The global sales failure rate of a staggering 41.9%. It’s easy to blame outside factors—global competition, copycats, changing market conditions, or even a bad marketing process. But the truth is, if we’re going to turn sales performance around, we have to take a good, hard look at sales process. Here’s why.
There is a very fascinating book called “The Checklist” by surgeon Atul Gawande. The advice in the book is 100% applicable for sales leaders who are looking for ways to improve processes that positively impact performance. Atul makes the case that the volume and complexity of knowledge exceeds the individual’s ability to deliver its benefits correctly, safely, or reliably. With real-world examples, Atul describes how surgeons fail to consistently execute routine tasks, increasing the likelihood of complications that can cause patients to die.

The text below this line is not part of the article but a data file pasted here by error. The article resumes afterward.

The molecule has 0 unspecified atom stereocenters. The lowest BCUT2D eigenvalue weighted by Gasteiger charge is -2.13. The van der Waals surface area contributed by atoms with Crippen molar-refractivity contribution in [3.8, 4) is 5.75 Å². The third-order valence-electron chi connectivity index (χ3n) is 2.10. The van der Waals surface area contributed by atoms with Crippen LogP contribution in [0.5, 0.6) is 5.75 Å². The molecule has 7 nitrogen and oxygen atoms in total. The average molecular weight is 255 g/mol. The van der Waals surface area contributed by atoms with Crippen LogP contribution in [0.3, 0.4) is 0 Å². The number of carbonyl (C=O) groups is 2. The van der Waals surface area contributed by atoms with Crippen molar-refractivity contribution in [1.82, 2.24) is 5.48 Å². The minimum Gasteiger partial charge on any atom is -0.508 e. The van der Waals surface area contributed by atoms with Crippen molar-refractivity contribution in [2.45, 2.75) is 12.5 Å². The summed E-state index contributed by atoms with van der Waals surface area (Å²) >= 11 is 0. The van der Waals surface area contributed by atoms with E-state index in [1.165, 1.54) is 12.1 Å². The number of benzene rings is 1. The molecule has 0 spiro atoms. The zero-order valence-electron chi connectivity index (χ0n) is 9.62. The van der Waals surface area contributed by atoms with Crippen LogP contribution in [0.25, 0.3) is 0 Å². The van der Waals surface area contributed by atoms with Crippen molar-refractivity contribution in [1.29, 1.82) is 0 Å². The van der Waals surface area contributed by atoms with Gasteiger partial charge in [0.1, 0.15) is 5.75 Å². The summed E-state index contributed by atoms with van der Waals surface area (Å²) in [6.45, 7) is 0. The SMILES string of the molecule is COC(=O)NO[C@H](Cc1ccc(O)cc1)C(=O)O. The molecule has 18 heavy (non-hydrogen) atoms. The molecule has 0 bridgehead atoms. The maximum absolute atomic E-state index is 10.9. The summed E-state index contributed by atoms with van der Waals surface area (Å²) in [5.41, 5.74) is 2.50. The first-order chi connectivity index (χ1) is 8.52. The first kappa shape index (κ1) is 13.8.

The same is true in sales. A sure way to kill a deal is to miss a step in the sales process.
What I find interesting is that most of us hold the perception that surgeons are highly intelligent and knowledgeable and we trust our lives to them. But surgeons are not immune to missing details and cutting corners. Just as surgeons need guidance, sales leaders and team members do too.
What’s needed is a system that captures and encourages best behaviors and ensures that all sales people can and do carry out the right activities with the right people at the right time (i.e. helping buyers through their decision-making process), and provides visibility for managers to provide effective coaching and correction.
For instance, New Zealand-based SalesStar experienced a 67% win rate increase after partnering with Membrain to integrate their best practices and sales strategy with the system their sales people were using.
Contrary to popular belief, selling is really about helping people get from one point to a more attractive one. You need to help your clients see opportunities that they didn't know they could reach. In b2b sales, people at one company sell goods and services to help people at another company save or gain resources, money and intangibles, such as goodwill.